How in Othello does Shakespeare present themes of love and hate? This guide will help you study the play in terms of its central themes. You should write about the content of the play (what it is about) and Shakespeare’s technique as a dramatist, looking especially at stagecraft (the play in performance) and language (especially word-play and imagery). If you are to achieve the highest grade for reading, you must write about all of these. If this is too hard, attempt those parts of the task which you can understand, or try a different task.
Avoid retelling the story. Make judgements, and support these with reference to the play in detail or by direct (short) quotation. Please note that in standard English usage “quote” is a verb, but you need never, in any case, write it. To see how quotation should be set out, look at examples from the edition of the text which you are studying, or ask your teacher for an explanation. Where the point of your quotation is not obvious, you should explain it, and what it has to do with your argument. As a rule of thumb, your comment should follow the pattern of statement, evidence (direct quotation or reference to detail), explanation of evidence (where needed) and interpretation/ judgement. It is a good idea to keep sentences short (don’t try to make multiple comments). Ensure that you avoid basic spelling errors: get the names right, and remember how to spell “characters”.
Love and hate in Othello: In this part of your essay, you should outline the principal relationships of the play, looking also at the reasons (or absence of reason) for the characters’ attitudes and actions. To keep this part of your work simple, you should look at Othello, Iago and, perhaps, Desdemona only. (All the other characters are important because of their relations with these three). It is interesting to decide which is the more important character, Iago or Othello (scholars and critics over the years have failed to agree about this). What is not in doubt is that in the first part of the play we learn much about Iago’s motives from his soliloquies (speaking alone), while Othello dominates the later scenes of the play.
Iago: Discuss the following
The reasons for Iago’s hatred of Othello and of Cassio
Iago’s attitude to others’ love and happiness
How Iago manipulates those around him (note that he takes chances but is never in control)
His relations with Emilia
Othello: Discuss the following
How Othello is viewed by other characters (including Brabantio, the Duke, Cassio, Montano)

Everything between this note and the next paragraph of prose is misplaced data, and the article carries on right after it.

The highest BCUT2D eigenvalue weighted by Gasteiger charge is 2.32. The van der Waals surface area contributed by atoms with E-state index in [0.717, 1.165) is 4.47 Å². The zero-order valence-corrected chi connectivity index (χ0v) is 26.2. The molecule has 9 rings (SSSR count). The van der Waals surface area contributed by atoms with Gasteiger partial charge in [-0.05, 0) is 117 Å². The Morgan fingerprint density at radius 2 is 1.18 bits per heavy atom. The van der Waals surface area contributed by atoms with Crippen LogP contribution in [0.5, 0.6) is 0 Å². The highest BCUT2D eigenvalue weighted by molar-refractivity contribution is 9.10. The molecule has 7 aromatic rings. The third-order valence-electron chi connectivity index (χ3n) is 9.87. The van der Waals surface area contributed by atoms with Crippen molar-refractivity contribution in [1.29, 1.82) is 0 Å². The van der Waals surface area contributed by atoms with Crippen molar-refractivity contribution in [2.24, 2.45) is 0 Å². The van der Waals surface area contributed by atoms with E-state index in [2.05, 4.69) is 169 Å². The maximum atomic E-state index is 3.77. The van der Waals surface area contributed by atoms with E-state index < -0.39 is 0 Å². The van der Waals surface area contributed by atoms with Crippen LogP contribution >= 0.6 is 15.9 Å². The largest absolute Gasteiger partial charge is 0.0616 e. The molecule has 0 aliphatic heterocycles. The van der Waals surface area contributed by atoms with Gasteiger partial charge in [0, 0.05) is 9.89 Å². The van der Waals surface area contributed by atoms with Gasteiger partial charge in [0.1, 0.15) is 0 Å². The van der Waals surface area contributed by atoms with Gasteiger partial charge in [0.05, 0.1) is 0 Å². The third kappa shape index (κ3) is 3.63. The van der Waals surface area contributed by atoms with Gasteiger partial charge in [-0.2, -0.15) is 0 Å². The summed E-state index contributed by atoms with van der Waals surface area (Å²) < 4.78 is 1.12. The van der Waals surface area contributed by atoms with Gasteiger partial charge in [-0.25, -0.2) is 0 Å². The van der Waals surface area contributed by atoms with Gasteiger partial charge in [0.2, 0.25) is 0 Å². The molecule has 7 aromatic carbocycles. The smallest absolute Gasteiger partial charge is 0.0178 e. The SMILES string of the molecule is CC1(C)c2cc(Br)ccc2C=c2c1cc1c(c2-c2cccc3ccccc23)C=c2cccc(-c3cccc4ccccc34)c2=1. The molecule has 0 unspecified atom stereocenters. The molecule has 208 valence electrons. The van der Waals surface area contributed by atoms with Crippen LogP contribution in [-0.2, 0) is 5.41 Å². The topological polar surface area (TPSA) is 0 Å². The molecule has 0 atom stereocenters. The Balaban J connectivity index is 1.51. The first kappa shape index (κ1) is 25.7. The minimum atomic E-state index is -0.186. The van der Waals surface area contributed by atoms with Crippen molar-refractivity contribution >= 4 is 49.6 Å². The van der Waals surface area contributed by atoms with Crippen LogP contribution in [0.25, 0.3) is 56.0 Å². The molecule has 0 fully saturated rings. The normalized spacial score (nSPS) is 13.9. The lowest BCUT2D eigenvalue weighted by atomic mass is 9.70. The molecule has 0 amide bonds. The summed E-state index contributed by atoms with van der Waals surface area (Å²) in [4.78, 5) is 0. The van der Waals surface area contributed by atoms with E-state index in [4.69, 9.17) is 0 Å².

The importance of Othello’s colour
The conflict of Othello’s private life and public duty
The nature of his love for Desdemona
How he is altered by jealousy and how he recovers his dignity at the end of the play
Desdemona: Discuss the following
The nature of Desdemona’s love for Othello
Desdemona’s obedience and loyalty
Desdemona’s relations with Cassio and with Emilia
Shakespeare’s technique - stagecraft and appeal to the audience: In this part of your essay, you should consider how Shakespeare presents the play’s central theme in terms of stage performance. This is fairly difficult to do, but you should have a go. At the very least, it may remind you that Shakespeare did not write books full of notes to bore schoolchildren; his plays were popular entertainment as today good feature films or television drama are.
Shakespeare’s theatre was not naturalistic, and relied on a number of conventions which were no problem for his audience, but might be so today. Costume and props were quite elaborate and realistic, but sets were very basic - there was no scenery and certainly no “scene changes”; dialogue was always used to give indications of place and time (as when in the play’s first scene, Iago lets us know he is at Brabantio’s house). There was no lighting - plays were performed by daylight in the theatre and by lamplight in private houses. Apart from some episodes in late plays like The Tempest there were no special effects. Some features of Shakespeare’s stagecraft in Othello which you might wish to consider are soliloquies, action, contrast, time and place, and the importance of Othello’s colour. This list is not exhaustive and you may wish to discuss other things. You should at this point also write about how the play was performed in any versions you have seen, especially where directors have tried different approaches.
Soliloquies: (These are episodes in which a character - Iago or Othello in this play - speaks while no-one else is present [at the start of Act 5, scene 1, Desdemona is on stage but asleep, so Othello’s speech here qualifies]; the speech is a conventional way of revealing the speaker’s thought). Audiences sometimes think Othello stupid for trusting Iago; it is worth remembering that we have been told by him that he is a villain - if the play were performed without the soliloquies would we think about Iago any differently from those around him? Some things you may consider are:
How Iago’s soliloquies reveal his intentions and his character (if they do)
The nature of Othello’s soliloquies - how do they show us his nature
Whose speeches are the more self-revealing in your view?
Action: This is a play in which persuasive or beautiful speech does much of the work, but some scenes are notable for physical action. You cannot comment on every such scene, but should discuss in detail the action in a few critical scenes, explaining how what we see (as much as what we hear) is important. Among the episodes to discuss are:
Act 1, scene 2: Show (briefly) how Othello responds to the “posse” sent to arrest him
Act 2, scene 3: Look at the drinking bout, Roderigo’s ambush and Montano’s wounding